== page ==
In mid-December 2017, young leaders from across the country – members of OYU’s Community Action Teams (CATs) and OYU Community Leaders – met in Boston for the first-ever CAT retreat.
I was one of several members of the National Council of Young Leaders who also attended the retreat. It was amazing. The knowledge and practices shared are definitely lessons that I can take back to my work in Atlanta.
Community Action Teams are the grassroots organizing arm of OYUnited. Groups of young leaders from local youth-serving organizations come together to uplift the issues affecting low-income communities, to promote the Recommendations for Increasing Opportunity and Decreasing Poverty in America, to make their voices heard with elected officials, to mobilize their peers to be informed voters, and to advocate for their priority issues while serving their communities in a variety of ways.
This was the first time many of the CAT leaders met each other in person. There were about 30 young leaders in the room, representing OYU’s CATs in Atlanta, Boston, Chicago, Los Angeles, New Orleans, Oakland, Philadelphia, Phoenix and Seattle. Leaders from Columbus, Ohio also participated. (OYU also has a CAT in New York but its members were unable to participate.)
Here’s what I love about OYU: We are a solutions-oriented movement of young adults who have experienced poverty and are dedicated to creating a society with opportunity and responsibility, love and respect, education and employment, justice and equality for all. We are Black, White, Native American, Latino, Asian, and Mixed Heritage. We are from all different religions, genders and sexual preferences, from both urban and rural areas.
In this two-day retreat, we learned specific skills to help us make our vision a reality across America.
Learning Fiscal Mapping
A highlight of the retreat was the fiscal mapping training we received. Elizabeth Gaines and Olivia Allen, trainers from the Forum for Youth Investment, walked us through how city and state budgets are made and how government agencies propose funding for local activities.
Using skits, we acted out and visualized how to understand and influence funding decisions. We learned about communities where advocates have successfully increased funding for programs for young people.
Looking at Boston’s fiscal year budget.
My take-away: the number of people engaged in advocacy counts. Be specific and use your political muscle.
As young leaders, we can follow our city and state budget process by going online, and then pitch a budget increase for the things that we are passionate about. We can bring information to decisionmakers one by one and also use public hearings as a way to have our questions answered and voices heard.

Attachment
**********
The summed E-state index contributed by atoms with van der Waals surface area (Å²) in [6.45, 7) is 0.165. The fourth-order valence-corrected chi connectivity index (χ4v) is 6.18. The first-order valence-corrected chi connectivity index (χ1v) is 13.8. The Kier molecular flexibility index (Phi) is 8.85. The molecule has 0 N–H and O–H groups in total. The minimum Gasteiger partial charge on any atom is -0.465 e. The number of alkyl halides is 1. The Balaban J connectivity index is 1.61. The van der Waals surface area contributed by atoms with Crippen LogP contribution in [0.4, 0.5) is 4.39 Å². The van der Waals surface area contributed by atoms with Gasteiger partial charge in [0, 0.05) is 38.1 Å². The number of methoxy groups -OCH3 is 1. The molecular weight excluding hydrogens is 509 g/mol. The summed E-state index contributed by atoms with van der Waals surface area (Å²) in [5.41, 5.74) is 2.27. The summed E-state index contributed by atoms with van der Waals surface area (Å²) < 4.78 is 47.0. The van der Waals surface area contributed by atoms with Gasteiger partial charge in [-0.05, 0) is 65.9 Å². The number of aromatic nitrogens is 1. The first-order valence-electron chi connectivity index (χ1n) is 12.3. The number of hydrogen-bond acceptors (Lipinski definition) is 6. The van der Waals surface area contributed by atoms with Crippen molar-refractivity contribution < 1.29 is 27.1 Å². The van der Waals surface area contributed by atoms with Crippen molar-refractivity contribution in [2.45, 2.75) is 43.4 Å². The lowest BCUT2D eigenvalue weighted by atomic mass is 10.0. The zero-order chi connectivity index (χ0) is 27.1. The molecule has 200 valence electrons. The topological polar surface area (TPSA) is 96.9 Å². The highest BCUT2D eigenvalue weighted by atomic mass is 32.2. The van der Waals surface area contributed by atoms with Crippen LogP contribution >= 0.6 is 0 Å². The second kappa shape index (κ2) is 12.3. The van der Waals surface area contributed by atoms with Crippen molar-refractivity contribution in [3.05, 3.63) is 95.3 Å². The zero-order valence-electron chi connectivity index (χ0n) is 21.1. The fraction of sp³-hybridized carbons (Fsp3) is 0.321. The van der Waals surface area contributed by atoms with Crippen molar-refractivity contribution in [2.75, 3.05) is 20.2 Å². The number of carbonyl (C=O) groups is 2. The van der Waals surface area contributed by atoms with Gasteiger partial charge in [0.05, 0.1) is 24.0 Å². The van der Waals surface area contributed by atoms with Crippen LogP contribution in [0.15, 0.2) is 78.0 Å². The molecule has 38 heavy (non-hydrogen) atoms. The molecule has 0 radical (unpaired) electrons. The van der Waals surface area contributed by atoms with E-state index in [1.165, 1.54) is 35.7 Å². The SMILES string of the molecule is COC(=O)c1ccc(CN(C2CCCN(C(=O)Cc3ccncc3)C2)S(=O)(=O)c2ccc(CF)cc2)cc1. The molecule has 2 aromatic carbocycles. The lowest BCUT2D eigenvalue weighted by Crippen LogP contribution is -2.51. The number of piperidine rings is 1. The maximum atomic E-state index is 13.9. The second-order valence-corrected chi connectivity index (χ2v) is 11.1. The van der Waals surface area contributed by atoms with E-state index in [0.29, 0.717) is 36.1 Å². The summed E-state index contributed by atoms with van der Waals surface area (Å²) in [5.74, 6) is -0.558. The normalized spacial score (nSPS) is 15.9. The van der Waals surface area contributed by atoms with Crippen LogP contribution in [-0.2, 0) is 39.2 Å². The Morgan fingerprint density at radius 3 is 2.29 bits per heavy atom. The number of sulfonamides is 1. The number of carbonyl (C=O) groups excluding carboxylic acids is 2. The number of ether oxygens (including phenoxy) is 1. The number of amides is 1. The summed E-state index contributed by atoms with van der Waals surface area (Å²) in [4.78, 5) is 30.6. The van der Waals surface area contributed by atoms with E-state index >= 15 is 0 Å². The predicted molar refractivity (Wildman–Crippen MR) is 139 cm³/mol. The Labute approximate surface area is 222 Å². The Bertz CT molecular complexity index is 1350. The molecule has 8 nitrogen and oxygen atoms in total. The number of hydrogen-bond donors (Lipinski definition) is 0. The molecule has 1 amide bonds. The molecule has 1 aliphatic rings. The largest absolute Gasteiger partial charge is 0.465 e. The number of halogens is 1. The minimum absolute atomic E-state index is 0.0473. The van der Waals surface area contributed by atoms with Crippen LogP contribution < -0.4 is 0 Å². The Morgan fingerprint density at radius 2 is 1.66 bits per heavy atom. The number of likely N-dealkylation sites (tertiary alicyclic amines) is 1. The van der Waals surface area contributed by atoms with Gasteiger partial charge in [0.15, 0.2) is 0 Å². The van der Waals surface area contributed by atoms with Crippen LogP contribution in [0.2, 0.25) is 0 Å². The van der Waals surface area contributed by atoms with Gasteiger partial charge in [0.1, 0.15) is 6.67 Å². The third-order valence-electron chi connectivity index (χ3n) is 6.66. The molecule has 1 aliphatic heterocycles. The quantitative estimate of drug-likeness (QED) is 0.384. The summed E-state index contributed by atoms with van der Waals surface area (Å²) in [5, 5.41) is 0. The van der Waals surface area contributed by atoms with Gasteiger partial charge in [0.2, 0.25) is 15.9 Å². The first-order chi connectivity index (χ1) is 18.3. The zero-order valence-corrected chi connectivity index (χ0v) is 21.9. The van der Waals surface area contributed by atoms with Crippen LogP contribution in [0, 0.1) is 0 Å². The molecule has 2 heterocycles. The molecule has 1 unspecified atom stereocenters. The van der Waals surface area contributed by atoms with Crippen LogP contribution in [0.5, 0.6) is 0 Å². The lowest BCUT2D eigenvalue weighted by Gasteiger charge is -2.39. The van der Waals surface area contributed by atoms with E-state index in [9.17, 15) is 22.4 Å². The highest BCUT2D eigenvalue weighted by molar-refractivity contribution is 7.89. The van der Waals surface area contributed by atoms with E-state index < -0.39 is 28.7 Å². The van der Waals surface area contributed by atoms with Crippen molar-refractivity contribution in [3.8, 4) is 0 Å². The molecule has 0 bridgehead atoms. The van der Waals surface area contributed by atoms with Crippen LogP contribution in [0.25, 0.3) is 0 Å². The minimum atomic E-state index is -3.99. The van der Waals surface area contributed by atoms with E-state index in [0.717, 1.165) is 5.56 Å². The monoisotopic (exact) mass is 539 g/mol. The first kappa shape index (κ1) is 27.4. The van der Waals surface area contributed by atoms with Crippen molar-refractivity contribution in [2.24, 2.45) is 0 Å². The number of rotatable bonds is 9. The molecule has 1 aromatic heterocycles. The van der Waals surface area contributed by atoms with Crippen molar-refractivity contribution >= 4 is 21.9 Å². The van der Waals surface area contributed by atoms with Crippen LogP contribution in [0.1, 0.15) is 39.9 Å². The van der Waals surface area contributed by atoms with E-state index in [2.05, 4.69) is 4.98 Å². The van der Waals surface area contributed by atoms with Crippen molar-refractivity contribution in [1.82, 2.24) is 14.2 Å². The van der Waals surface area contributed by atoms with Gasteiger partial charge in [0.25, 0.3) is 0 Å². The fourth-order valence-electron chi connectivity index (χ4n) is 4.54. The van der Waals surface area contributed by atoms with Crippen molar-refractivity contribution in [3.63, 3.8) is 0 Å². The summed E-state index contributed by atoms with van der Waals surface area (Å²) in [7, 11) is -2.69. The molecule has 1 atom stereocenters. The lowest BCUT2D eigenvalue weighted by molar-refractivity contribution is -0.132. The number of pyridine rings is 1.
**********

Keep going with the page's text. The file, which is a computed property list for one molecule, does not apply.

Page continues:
OYU National Council of Young Leaders member Jamiel Alexander during the training.
Building Our Movement, Planning for 2018
Later on that first day, we traveled to the Boston-based organization, Teen Empowerment, for more training. We paired off with the people who live and are doing work in our cities. Together, we brainstormed our plans and priorities for 2018, and then reported to everyone about our key activities. It was energizing and concrete.
Working on our 2018 local action plans.
On our last day in Boston, the CATs held a discussion about how they would like to mobilize, and how longer-standing CATs could assist newer groups that have recently joined OYU. One area we discussed: how to utilize social media to gain support and awareness.
We shared the history of OYU and the CATs, and discussed how to define what it means to be an effective CAT. We had another brainstorming session on how to organize our CATs.
At the end of the final day, we reported out on the ideas that we are each taking back to our cities and how to leverage the connections we made during this retreat when we all go back to our communities.
We’re ready for 2018!
Shanice Turner is a member of the National Council of Young Leaders and a founding member of Opportunity Youth United, and is affiliated with the OYU Sponsoring Organization Year Up. She lives in Atlanta, Georgia where she serves as grants manager and writer for Gate City Day Nursery. Shanice is equally passionate about child advocacy and creative pursuits like acting and voiceover work. More from Shanice (including video).
Photo credits: Nancy Schieffelin and Shanice Turner (Twitter.com/@ShaniceSpeaks)